Click here to view historic newspaper articles related to the Old Athens Cemetery
A Burial Place for Enslaved Africans
Multiple historical newspaper articles characterize those that were interred in the Old Athens Cemetery. As stated in a 1999 Red and Black News paper article, " the Old Athens Cemetery is the final resting place of soldiers from both the Revolutionary and Civil Wars...along with other prominent citizens of the Athens area," including students and two UGA presidents - Robert Finley and Moses Waddel (2). However, rarely acknowledged in these historical archives are people of color that were buried in the cemetery, who, given the time period of the cemetery, were likely enslaved. Only a few historic newspaper articles mention that enslaved Africans were buried in the Old Athens Cemetery. For instance, in a 1995 Red and Black article, Patricia Cooper stated that the cemetery was for all of Athens – “rich people, poor people, and slave people are all buried there" (3). In a 1978 Red and Black newspaper article, Dean Tate acknowledged that “slave burials” were encountered during the original construction of Baldwin Hall (4).
However, this knowledge has not been lost amongst black community members with long roots in Athens, Georgia. In fact, the history of the Old Athnes Cemetery has been a question for a number of years in Athen's Black History Bowl - an academic competition led by Athens resident and historian, Fred Smith. Other oral histories include a quote by an ex-slave interviewed as part of the Federal Writers Project in the 1930s:
"When I passes by de old graveyard on Jackson Street, I 'members lots of folkses whats buried dar, bofe white folkses and slaves too, for den white folkses put dey slaves whar dey aimed to be buried deyselves. Dat sho' used to be a fine graveyard.” – Willis Cofer, born into slavery 1860; interviewed 1938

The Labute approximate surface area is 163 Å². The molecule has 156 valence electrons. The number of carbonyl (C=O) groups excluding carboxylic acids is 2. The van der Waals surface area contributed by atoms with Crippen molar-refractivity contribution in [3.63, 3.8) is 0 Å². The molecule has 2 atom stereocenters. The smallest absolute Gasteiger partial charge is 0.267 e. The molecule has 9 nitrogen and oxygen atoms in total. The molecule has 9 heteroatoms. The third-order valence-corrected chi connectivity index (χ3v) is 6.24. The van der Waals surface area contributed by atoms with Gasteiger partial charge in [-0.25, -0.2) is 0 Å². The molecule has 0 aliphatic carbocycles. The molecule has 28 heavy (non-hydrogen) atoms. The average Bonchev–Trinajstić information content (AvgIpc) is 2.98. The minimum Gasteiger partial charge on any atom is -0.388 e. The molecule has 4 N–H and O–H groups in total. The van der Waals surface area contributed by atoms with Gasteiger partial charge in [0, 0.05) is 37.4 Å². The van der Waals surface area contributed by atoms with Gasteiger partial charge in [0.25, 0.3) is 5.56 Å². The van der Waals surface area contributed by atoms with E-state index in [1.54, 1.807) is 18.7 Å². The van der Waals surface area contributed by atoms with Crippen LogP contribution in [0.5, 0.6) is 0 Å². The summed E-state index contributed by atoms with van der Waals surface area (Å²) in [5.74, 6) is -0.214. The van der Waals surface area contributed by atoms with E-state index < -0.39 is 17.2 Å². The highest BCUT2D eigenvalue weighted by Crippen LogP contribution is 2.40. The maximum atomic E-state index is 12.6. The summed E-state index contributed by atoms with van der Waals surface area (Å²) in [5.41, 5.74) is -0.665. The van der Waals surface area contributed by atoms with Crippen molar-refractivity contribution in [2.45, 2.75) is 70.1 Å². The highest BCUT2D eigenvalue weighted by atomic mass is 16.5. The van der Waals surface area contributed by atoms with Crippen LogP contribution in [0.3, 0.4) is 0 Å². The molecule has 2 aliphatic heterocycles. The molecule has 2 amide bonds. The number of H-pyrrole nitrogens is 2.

Of special interest here are events surrounding the construction of Baldwin Hall in 1937. During the depression, federal funds, especially from the Public Works Administration, poured into campus building projects. The photo below shows from 1937 shows the foundations of Baldwin Hall being dug on the edge of the old university graveyard on the north campus. A recent Athens Banner-Herald article cited a report to the university that stated that the remains had been take from where “colored folks from Athens had be interred; numerous tibias, vertebrae and grinning skulls of colored brothers were unearthed and thrown ‘over the dump,’ while surviving relatives and friends of silent sleepers in this city of the dead shuddered to think of what an extension of building construction would mean” (1). However, it has been reported that during the construction of Baldwin Hall, the remains of enslaved Africans were exhumed and relocated to either a pauper cemetery on Nowhere Road or at a location that is now owned by Athens Waterworks (for more details on a search for the location of these reburials, please visit the “Where are we today?” tab).
Do you have any knowledge on the history of the Old Athens Cemetery or on enslaved Africans in Athens, GA? If so, please share here.
(1) UGA History Department 2018. Statement on Baldwin Hall from the University of Georgia History Department. Athens Banner-Herald, April 2, 2018.